- Another summer we were resting along the trail just above Indian Gardens, when we observed a group of people hiking past us, with full packs, but who were hiking in their socks. We caught up to them, and verified that their feet simply hurt too much to put on their hiking boots due to numerous painful blisters from the trip down. We showed them how to take care of their blisters with a sterile needle and moleskin, and they were overjoyed to be able to put their boots on again.
- Two people from New York City who were hiking the Canyon sans any backpack or water, who ended up not making it out before dark. I and another group of hikers were worried about them after we made it out, so I went back down with my flashlight to help them out. It turned out that the woman found a small flashlight in her purse that she carried down with her, but they were quite grateful to have the larger beam of my flashlight to guide them, as well as simply having another person with them on the hike out.
Another interesting story was told at an evening Campfire talk at Phantom Ranch in the 1980s by a young Ranger, who was a very fit runner. She, like my 18-year-old self, decided to run down to the River and back from the Rim on a hot summer's day, soon after she arrived at the Canyon. She made it to the River, and part of the way back up, but was found passed out along the side of the trail by other hikers, due to problems with the heat. You can imagine how embarrassing it would be for a Ranger to be found in trouble along the trail.
By far the best resources to have along on this hike are:
The maps may now be combined in Bright Angel Trail - Hiking Map and Guide for $3.95, but I haven't seen this new publication. It can be ordered online from Grand Canyon Natural History Association. Thayer's delightful book is unfortunately out of print.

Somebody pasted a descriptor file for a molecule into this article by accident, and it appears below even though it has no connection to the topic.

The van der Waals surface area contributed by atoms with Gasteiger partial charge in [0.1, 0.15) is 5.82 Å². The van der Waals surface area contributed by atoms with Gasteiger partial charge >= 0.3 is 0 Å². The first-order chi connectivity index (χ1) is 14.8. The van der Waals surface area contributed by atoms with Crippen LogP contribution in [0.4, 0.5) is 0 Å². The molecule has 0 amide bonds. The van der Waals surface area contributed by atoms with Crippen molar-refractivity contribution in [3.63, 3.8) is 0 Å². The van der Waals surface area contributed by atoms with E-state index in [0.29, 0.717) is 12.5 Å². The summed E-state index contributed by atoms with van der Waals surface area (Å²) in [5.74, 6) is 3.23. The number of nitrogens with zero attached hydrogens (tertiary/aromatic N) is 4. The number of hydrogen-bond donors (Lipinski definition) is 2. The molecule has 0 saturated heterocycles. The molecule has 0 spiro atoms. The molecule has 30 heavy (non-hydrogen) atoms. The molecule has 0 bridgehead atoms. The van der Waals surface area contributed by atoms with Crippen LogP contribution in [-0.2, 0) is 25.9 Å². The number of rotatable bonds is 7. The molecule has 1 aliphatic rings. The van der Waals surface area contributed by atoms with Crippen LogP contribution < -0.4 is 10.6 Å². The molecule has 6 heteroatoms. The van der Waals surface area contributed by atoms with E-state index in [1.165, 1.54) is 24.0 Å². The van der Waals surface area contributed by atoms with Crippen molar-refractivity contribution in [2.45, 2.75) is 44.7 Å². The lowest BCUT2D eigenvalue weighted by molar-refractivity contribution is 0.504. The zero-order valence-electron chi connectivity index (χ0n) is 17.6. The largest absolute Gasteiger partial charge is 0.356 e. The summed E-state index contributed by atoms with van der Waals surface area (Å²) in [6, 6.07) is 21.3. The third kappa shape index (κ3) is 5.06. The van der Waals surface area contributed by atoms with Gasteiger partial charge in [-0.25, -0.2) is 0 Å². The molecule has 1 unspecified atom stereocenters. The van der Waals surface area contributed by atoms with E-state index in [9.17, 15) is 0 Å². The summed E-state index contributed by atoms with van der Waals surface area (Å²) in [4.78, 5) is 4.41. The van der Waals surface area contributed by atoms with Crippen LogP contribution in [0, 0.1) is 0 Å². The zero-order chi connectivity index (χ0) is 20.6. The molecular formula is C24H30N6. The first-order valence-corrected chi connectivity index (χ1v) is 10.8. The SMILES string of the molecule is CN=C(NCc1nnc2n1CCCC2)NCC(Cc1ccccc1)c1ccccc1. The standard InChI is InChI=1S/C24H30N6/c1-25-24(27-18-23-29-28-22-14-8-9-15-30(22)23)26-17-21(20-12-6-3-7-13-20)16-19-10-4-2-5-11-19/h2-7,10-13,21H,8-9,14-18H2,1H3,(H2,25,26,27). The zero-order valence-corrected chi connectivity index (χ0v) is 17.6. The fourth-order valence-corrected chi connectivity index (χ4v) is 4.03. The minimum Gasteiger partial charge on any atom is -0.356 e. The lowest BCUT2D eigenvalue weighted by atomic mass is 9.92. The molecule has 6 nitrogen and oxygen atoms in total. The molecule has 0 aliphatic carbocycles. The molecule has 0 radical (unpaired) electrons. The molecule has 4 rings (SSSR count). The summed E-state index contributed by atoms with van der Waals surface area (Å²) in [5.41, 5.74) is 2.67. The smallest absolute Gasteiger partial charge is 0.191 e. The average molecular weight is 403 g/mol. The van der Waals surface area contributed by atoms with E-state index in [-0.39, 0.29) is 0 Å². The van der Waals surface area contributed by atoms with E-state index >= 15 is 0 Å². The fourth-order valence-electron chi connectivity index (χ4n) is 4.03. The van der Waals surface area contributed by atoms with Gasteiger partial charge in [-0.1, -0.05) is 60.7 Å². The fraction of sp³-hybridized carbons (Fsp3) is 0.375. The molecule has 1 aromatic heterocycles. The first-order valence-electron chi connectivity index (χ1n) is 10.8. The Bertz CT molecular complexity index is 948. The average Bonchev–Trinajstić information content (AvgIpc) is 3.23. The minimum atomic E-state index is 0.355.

- The Bright Angel Trail, Bradford Washburn, 1981, Museum of Science, Boston. This is a 1:4,800 map with mileages quoted to hundredths along the trail from extremely accurate surveying. $1 in the 1980s.
- Geologic Map of the Bright Angel Trail, George H. Billingsley and William J. Breed, 1986, American Association of Petroleum Geologists. ~$1 in the 1980s.
- A Guide to Grand Canyon Geology Along Bright Angel Trail, Dave Thayer, 1986, Grand Canyon Natural History Association. Thayer's book not only discusses the considerable geology seen along the trail, but it is also a great field guide to all points of interest along the way, such as the locations of petroglyphs that are clearly visible from the trail.
I have only written up two of my hikes along the Bright Angel Trail so far. On 20 October 1997, on a day hike to the River and back, I recorded the mileage from my pedometer at most of the 70 points with highly-accurate mileages from Washburn 1981. The log of that trip gives the mileages and my time to those points. I used that to compute the measured accuracy of my pedometer.
On 25 September 1999, I went to Plateau Point and back.
Copyright © 1999 by Tom Chester.
Permission is freely granted to reproduce any or all of this page as long as credit is given to me at this source:
Comments and feedback: Tom Chester
Last update: 8 October 1999.